stocks fell Tuesday amid a renewed slide in oil prices and the yen's appreciation that sapped export-oriented issues.
The 225-issue Nikkei Stock Average ended down 114.55 points, or 0.64 percent, from Monday at 17,750.68. The broader Topix index of all First Section issues on the Tokyo Stock Exchange finished 10.63 points, or 0.73 percent, lower at 1,452.04.
Decliners were led by iron and steel, mining and nonferrous metals issues.
stocks mostly remained in correction territory throughout the day as crude oil futures fell back overnight and the yen's gains against the
dollar hurt exporter shares.
As the morning session came to a close, shares edged up on the strength of
stocks, ending nearly flat, but later turned around.
"Sliding oil prices and the yen's appreciation are grabbing investors' attention," said Chihiro Ota, general manager of investment research at SMBC Nikko Securities Inc.
Crude futures slipped Monday in
, dipping to $31.62
per barrel, amid renewed oversupply concerns after rising for four consecutive sessions.
Ota said some investors also locked in the Nikkei's gains through Monday.
Takuya Takahashi, senior strategist at Daiwa Securities Co., said, however, that the Bank of Japan's surprise move last week continued to have an impact on the market, underpinning
The BOJ stunned investors Friday by announcing it would adopt a negative interest rate in an effort to spur economic growth.
"The negative interest rate is a positive factor for
stocks," Takahashi said, adding investors will be closely watching if the BOJ's
fresh measure can really bring about a major shift in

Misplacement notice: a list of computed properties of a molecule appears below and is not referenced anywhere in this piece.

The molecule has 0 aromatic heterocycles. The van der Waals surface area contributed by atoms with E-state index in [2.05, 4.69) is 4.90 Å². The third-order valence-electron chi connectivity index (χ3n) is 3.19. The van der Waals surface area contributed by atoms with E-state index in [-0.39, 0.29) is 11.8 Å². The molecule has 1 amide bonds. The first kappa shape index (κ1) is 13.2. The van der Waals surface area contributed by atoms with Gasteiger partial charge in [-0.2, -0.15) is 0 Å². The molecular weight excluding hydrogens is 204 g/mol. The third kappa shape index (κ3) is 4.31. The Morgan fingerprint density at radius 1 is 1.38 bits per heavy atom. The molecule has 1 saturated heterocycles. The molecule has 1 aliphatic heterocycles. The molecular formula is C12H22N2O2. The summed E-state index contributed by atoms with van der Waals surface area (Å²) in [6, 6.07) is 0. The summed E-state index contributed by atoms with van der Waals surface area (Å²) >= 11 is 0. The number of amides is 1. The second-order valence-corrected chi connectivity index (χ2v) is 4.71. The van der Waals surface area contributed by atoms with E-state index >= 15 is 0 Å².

growth. "Hopefully cash will leave the central bank and flow into the private sector," he said.
On the First Section, declining issues outnumbered advancing issues 1,246 to 606, while 83 ended the day unchanged.
Hitachi Zosen dropped 26 yen, or 4.2 percent, to 588 yen after the shipbuilder reported Monday a 5.9 billion yen ($49 million) net loss for the nine months through December, citing the slowdown in
The slide in oil prices dragged down resource-related issues.
Inpex plunged 52.00 yen, or 4.9 percent, to 1,000.50 yen while JX Holdings dived 16.00 yen, or 3.5 percent, to 442.50 yen and Cosmo Energy Holdings plummeted 70 yen, or 5.2 percent, to 1,268 yen.
The yen's appreciation, which sent the dollar to the mid-120 yen range, weighed on exporter shares with Mazda Motor plunging 99.50 yen, or 4.4 percent, to 2,139.50 yen.
Bucking the trend, Tokyo Gas rose 12.00 yen, or 2.1 percent, to 573.20 yen after the company said Monday it will further cut electricity prices.
Trading volume on the main section fell to 2,771.48 million shares from Monday's 3,502.48 million shares.
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